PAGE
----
Skip to comments.The uniformitarian puzzle of mountaintop planation surfaces
Posted on 10/10/2017 7:53:26 AM PDT by fishtank
The uniformitarian puzzle of mountaintop planation surfaces
by Michael J. Oard
Planation surfaces are a common feature across the earth.1,2 But secular researchers often find these surfaces perplexing because it is not unusual to find them at the top of rugged mountains (figure 1):
Extensive tracts of low-gradient topography in steep mountain ranges, either forming rangetop plateaus or terraced pediments on range flanks are widely distributed in mountain belts around the world.3 Calvet et al.s survey of these flat-topped mountains establishes their frequency across the globe.3 Calvet et al. also point out that they are even found atop some of the most active and rapidly eroding mountains on the planet.
(Excerpt) Read more at creation.com ...
Figure 1. Gypsum Mountain, north-west Wind River Mountains, Wyoming, USA. The strata dip to the west at about 40°, but they have been planed flat.
Article figure and caption.
Martian landing fields, obviously.
I've been to both the peneplains of the Wind River Range at 12,000 feet and the Gangplank.
Thanks for that. I learnt more reading your post than I have from years of creationist ‘science’ articles.
I had a geophysicist/geologist buddy clue me in to the natural history of the West, Utah and Colorado in particular, and the series of mountain building, erosion, shallow seas, dune deserts etc...I remember he said there have been 5 different cycles of this...Explains the brown, tan, pink layers in the sedimentary rock formations...
I now look at the drive across central Utah (San Rafael Swell, in particular) entirely differently...
Thanks for the post...
Yeah, when I was in the Winds, it was a NOLS course with a geology doctoral candidate as one of the instructors, and we got a field course in geology as part of the curricula. The Winds have been called the ultimate expression of the Laramide Orogeny. Hiking in from the East, you pass through progressively older tilted sedimentary layers until you get to the Precambrian basement rock that forms the highest peaks.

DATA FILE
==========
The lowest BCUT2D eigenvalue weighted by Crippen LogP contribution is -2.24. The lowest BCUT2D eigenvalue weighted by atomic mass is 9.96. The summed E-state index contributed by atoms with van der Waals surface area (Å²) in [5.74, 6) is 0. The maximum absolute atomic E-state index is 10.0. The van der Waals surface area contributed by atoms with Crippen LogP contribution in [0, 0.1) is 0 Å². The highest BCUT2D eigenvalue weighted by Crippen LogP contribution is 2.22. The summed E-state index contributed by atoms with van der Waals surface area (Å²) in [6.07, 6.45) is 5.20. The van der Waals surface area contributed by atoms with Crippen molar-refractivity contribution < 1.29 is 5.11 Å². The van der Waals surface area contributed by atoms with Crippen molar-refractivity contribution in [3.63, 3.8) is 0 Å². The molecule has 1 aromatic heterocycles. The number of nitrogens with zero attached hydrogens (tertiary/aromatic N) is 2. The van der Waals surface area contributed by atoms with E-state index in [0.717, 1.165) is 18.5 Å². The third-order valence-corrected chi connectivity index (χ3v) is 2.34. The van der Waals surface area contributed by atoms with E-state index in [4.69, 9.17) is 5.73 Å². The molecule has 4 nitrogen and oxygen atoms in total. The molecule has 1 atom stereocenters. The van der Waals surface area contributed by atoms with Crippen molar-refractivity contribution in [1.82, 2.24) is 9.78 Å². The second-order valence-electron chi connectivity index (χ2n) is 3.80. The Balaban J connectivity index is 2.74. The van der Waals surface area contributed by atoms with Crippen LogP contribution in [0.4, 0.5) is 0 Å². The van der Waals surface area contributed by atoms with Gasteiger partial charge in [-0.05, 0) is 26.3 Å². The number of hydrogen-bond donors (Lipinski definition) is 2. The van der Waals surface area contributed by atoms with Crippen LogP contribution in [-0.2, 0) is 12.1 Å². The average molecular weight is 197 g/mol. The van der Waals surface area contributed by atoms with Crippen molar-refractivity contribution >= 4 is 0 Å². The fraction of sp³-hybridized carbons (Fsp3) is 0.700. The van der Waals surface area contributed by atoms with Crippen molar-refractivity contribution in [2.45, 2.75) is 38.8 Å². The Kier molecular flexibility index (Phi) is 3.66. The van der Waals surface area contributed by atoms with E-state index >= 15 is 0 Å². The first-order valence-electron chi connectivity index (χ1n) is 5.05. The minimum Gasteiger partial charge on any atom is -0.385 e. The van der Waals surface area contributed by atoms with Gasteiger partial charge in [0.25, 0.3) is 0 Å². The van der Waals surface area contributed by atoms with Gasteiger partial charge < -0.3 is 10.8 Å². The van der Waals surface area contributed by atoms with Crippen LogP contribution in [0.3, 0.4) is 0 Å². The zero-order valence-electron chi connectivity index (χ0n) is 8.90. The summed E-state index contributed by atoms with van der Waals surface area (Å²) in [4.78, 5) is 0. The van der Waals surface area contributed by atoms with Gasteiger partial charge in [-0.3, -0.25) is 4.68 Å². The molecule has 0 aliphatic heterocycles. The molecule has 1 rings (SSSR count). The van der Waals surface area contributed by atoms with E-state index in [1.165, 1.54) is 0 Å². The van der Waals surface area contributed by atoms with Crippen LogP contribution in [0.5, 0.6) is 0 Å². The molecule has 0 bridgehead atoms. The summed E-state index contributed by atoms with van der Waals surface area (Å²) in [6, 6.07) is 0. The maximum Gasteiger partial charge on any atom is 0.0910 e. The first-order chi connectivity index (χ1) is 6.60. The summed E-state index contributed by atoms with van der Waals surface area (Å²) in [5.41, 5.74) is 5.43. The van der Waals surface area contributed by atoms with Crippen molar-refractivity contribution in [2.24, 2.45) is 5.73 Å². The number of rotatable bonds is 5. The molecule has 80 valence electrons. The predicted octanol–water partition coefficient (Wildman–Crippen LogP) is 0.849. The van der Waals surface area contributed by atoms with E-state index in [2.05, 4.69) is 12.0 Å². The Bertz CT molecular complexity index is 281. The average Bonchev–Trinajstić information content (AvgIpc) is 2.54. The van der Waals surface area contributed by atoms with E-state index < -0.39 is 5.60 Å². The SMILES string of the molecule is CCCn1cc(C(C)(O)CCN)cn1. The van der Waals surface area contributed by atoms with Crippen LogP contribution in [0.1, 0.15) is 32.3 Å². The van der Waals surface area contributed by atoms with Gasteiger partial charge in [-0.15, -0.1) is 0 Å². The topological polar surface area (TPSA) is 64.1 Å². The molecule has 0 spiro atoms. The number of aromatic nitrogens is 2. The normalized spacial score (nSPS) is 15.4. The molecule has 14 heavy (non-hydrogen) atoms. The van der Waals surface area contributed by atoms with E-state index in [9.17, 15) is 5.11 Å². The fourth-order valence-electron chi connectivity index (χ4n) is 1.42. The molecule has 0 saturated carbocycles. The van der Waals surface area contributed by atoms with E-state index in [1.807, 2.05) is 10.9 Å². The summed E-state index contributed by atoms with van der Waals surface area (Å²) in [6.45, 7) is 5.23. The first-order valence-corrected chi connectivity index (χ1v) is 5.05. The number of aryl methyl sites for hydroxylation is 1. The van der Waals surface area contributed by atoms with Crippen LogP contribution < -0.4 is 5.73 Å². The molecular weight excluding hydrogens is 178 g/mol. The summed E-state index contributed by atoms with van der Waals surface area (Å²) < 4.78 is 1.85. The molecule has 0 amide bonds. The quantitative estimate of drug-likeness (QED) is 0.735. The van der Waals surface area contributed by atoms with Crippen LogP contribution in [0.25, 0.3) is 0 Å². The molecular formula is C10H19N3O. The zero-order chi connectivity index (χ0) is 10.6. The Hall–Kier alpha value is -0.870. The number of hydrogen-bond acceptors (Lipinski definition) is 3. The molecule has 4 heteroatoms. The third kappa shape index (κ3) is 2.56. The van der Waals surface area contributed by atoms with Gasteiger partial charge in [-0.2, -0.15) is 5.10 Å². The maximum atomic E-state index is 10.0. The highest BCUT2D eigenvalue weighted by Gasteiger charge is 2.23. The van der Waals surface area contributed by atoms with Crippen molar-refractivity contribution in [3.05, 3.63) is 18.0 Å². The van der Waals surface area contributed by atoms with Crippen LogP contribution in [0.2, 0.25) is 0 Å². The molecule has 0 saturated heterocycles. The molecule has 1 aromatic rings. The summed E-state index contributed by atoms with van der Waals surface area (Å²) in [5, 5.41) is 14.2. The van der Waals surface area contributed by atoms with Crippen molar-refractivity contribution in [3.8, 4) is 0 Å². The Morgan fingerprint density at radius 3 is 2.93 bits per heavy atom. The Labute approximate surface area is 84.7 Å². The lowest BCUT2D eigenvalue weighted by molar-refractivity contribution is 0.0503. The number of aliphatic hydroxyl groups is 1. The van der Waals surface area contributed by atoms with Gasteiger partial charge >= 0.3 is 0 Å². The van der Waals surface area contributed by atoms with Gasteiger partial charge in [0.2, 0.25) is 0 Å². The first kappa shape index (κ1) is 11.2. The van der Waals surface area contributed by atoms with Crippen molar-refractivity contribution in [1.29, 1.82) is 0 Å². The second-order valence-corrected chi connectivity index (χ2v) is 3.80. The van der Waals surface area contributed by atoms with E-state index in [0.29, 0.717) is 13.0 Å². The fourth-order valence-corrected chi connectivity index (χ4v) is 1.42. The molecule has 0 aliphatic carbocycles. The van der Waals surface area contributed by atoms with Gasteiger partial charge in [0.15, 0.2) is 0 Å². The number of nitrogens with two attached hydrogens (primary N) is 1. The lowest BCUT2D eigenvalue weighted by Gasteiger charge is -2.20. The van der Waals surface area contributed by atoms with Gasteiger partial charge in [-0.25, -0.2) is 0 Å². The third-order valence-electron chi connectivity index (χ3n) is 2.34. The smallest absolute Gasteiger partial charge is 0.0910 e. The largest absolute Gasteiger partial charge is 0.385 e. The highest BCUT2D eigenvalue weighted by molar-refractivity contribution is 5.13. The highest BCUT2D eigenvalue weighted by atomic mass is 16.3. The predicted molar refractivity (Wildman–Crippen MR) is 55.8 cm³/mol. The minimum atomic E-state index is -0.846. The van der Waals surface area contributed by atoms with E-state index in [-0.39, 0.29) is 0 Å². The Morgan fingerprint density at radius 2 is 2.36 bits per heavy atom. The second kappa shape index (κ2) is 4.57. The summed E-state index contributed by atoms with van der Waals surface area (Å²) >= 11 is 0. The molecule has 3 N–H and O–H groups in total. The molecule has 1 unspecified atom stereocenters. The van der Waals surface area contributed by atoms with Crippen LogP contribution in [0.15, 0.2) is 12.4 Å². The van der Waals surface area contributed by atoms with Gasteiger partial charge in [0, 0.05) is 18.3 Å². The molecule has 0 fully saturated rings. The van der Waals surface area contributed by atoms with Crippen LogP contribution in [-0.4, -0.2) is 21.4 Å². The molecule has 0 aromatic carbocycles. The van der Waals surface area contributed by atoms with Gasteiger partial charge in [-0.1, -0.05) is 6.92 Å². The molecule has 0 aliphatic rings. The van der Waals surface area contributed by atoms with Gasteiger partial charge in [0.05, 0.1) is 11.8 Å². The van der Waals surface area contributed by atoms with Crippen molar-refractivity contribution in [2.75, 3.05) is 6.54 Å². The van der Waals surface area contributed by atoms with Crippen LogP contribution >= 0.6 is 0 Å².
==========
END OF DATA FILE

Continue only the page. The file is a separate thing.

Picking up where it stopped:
Remembering Mount St. Helens 35 Years Later
by Brian Thomas, M.S. *
Evidence for Creation Evidence from Science Evidence from the Earth Sciences The Global Flood Is the Key to the Past
The volcanos main 1980 eruption filled in an entire valley with hundreds of feet of sediment. Another smaller eruption event deposited more material on top of that, and then a third deposition occurred in 1982. Later, a catastrophic flood of snowmelt water and muddy debris tore a gash through those fresh deposits, revealing sharp and flat contacts between each earlier deposit. It also showed that fast-flowing currents can lay down multiple layers thinner than a finger width.....
And please tell me again, what the picture you just posted has to do with peneplains in the Wind River Mountains. Once again, I have seen those in person and hiked across them. And hiked all the way across the tilted sedimentary sequences on the east flank of the range. That cannot be explained by a Flood.